HandBrake allows users to easily convert video files into a wide variety of different formats.
- Compatible with Windows, macOS, and Linux
- Offers video conversion for most available formats
- Built-in presets for a number of popular devices
- Completely free to use with no premium features hidden behind a paywall
- Incredibly deep and rich customization options
- Interface is ugly and intimidating for new users
- Steep learning curve and little direction for discovering the deeper features available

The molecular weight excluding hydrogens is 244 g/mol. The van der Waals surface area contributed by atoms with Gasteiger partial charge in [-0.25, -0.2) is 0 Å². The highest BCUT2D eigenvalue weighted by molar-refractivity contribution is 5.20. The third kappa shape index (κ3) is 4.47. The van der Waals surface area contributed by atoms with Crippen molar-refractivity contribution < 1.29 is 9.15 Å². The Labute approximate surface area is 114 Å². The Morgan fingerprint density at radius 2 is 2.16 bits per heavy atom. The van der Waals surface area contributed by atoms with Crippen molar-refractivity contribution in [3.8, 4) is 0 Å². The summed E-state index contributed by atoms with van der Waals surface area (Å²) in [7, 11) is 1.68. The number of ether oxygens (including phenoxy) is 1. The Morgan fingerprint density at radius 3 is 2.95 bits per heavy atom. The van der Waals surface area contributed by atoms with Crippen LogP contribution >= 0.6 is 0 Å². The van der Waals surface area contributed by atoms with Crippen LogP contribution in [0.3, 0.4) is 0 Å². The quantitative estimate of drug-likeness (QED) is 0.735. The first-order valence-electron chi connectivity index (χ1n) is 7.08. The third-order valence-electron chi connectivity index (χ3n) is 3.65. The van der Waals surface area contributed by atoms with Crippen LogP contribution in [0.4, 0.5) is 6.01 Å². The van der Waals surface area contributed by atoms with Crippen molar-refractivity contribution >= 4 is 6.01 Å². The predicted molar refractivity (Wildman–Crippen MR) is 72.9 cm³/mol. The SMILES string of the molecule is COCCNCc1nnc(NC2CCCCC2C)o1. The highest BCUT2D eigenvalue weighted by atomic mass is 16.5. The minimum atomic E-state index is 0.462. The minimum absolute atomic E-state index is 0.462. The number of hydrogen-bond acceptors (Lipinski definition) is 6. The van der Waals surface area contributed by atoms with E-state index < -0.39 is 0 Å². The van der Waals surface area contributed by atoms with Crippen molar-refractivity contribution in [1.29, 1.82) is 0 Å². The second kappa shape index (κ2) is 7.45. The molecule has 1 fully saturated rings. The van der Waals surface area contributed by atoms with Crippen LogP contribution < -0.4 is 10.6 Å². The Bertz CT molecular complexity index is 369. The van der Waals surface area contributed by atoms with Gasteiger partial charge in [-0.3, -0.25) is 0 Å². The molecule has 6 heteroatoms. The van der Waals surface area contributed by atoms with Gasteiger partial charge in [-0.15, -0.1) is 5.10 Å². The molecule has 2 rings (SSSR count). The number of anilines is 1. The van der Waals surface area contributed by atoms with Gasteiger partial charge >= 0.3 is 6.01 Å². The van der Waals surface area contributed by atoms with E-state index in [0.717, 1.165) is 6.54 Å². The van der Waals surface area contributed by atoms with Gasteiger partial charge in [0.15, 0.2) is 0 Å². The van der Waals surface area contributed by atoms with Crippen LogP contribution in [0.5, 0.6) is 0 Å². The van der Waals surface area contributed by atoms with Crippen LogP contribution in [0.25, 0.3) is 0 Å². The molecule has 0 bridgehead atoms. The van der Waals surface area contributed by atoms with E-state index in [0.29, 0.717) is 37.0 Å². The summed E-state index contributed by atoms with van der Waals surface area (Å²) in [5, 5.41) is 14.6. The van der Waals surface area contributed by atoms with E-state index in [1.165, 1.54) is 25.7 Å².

When HandBrake was first developed in 2003, it had a pretty simple mission statement: to simplify the process of ripping a DVD to a computer hard drive. In the intervening years, a lot has changed. DVDs have largely become irrelevant as the standard user's collections move towards purely digital formats, but HandBrake assuredly has not become irrelevant. In large part, that's because this transcoder package has managed to keep pace with the huge variety of video formats now in circulation, but it's retained its intuitive and easy to manage user interface throughout the process. HandBrake converts video files to the MP4 format by default, and that's probably the feature the everyday consumer will get the most use out of. MP4s are regarded as one of the most lightweight video formats around, and conversion can often reduce the file to less than half of its original size. HandBrake's formatting is both fast and simple. You can pull up and convert a file in less than half a dozen clicks, and the conversion is finished in a surprisingly short amount of time. And since converted MP4s generally retain the resolution of their source videos well, it's a great choice for people looking to upload their videos online, make more space for their TV and movie collection on their hard drive, or archive their collection of family videos. You can get a great deal of practical use out of HandBrake with just these default settings, but dig deeper into the program and you'll find a vast and nearly overwhelming selection of options. HandBrake allows conversion from and to practically any video type in use. Plunging into the conversion settings will present you with a vast and open buffet of customization options. These include the ability to change frame rates and bit rates, create encoded videos specially tuned for online consumption, and even retain traditional DVD settings like chapter numbers. These settings number in the dozens. You'll even find some basic video editing options like the ability to crop a video, strip out the noise, or change the image to gray scale. Subtitles can also be adjusted at the whims of the users. That means experts enamored with every fine aspect of a video's editing will find plenty to play with, but anyone with more casual experience might be hopelessly lost in the weeds. In instances like this, HandBrake offers a four minute preview of your video encoding so you can get a representative understanding of what you can expect from the changes you've made. Unlike many other video conversion apps, HandBrake is open source. With so many hands on deck, HandBrake offers a diverse but sometimes unwieldy selection of features. That doesn't mean that it's inaccessible for new users, but those with limited experience should expect to set aside some time before diving into the deeper level functions offered.